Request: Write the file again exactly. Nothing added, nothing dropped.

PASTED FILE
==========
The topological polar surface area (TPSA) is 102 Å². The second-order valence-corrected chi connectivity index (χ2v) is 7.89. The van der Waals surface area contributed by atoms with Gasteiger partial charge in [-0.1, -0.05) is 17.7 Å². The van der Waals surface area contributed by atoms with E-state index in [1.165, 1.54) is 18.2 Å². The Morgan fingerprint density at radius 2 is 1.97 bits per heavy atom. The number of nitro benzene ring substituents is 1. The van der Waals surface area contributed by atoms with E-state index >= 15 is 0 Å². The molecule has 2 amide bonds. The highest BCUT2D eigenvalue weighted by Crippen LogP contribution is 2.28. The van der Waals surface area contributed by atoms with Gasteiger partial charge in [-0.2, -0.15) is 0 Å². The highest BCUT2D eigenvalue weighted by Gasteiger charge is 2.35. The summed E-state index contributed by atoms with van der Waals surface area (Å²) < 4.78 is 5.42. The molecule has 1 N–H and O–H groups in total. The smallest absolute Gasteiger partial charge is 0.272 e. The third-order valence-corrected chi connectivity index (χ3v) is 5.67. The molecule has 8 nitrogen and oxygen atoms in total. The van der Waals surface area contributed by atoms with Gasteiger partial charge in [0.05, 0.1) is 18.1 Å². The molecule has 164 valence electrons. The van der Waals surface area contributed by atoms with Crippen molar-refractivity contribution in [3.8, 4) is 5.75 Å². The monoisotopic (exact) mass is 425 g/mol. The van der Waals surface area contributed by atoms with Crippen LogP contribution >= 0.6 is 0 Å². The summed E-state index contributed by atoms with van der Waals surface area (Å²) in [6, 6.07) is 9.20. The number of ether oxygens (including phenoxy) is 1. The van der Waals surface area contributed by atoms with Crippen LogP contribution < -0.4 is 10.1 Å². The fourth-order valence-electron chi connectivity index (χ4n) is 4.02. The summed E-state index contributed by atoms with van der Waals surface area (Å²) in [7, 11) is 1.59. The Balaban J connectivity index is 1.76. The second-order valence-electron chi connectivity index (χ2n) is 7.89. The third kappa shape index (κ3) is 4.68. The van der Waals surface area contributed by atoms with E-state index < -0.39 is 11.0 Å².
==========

The topological polar surface area (TPSA) is 102 Å². The second-order valence-corrected chi connectivity index (χ2v) is 7.89. The van der Waals surface area contributed by atoms with Gasteiger partial charge in [-0.1, -0.05) is 17.7 Å². The van der Waals surface area contributed by atoms with E-state index in [1.165, 1.54) is 18.2 Å². The Morgan fingerprint density at radius 2 is 1.97 bits per heavy atom. The number of nitro benzene ring substituents is 1. The van der Waals surface area contributed by atoms with E-state index >= 15 is 0 Å². The molecule has 2 amide bonds. The highest BCUT2D eigenvalue weighted by Crippen LogP contribution is 2.28. The van der Waals surface area contributed by atoms with Gasteiger partial charge in [-0.2, -0.15) is 0 Å². The highest BCUT2D eigenvalue weighted by Gasteiger charge is 2.35. The summed E-state index contributed by atoms with van der Waals surface area (Å²) < 4.78 is 5.42. The molecule has 1 N–H and O–H groups in total. The smallest absolute Gasteiger partial charge is 0.272 e. The third-order valence-corrected chi connectivity index (χ3v) is 5.67. The molecule has 8 nitrogen and oxygen atoms in total. The van der Waals surface area contributed by atoms with Gasteiger partial charge in [0.05, 0.1) is 18.1 Å². The molecule has 164 valence electrons. The van der Waals surface area contributed by atoms with Crippen molar-refractivity contribution in [3.8, 4) is 5.75 Å². The monoisotopic (exact) mass is 425 g/mol. The van der Waals surface area contributed by atoms with Crippen LogP contribution >= 0.6 is 0 Å². The summed E-state index contributed by atoms with van der Waals surface area (Å²) in [6, 6.07) is 9.20. The number of ether oxygens (including phenoxy) is 1. The van der Waals surface area contributed by atoms with Crippen LogP contribution < -0.4 is 10.1 Å². The fourth-order valence-electron chi connectivity index (χ4n) is 4.02. The summed E-state index contributed by atoms with van der Waals surface area (Å²) in [7, 11) is 1.59. The Balaban J connectivity index is 1.76. The second-order valence-electron chi connectivity index (χ2n) is 7.89. The third kappa shape index (κ3) is 4.68. The van der Waals surface area contributed by atoms with E-state index < -0.39 is 11.0 Å².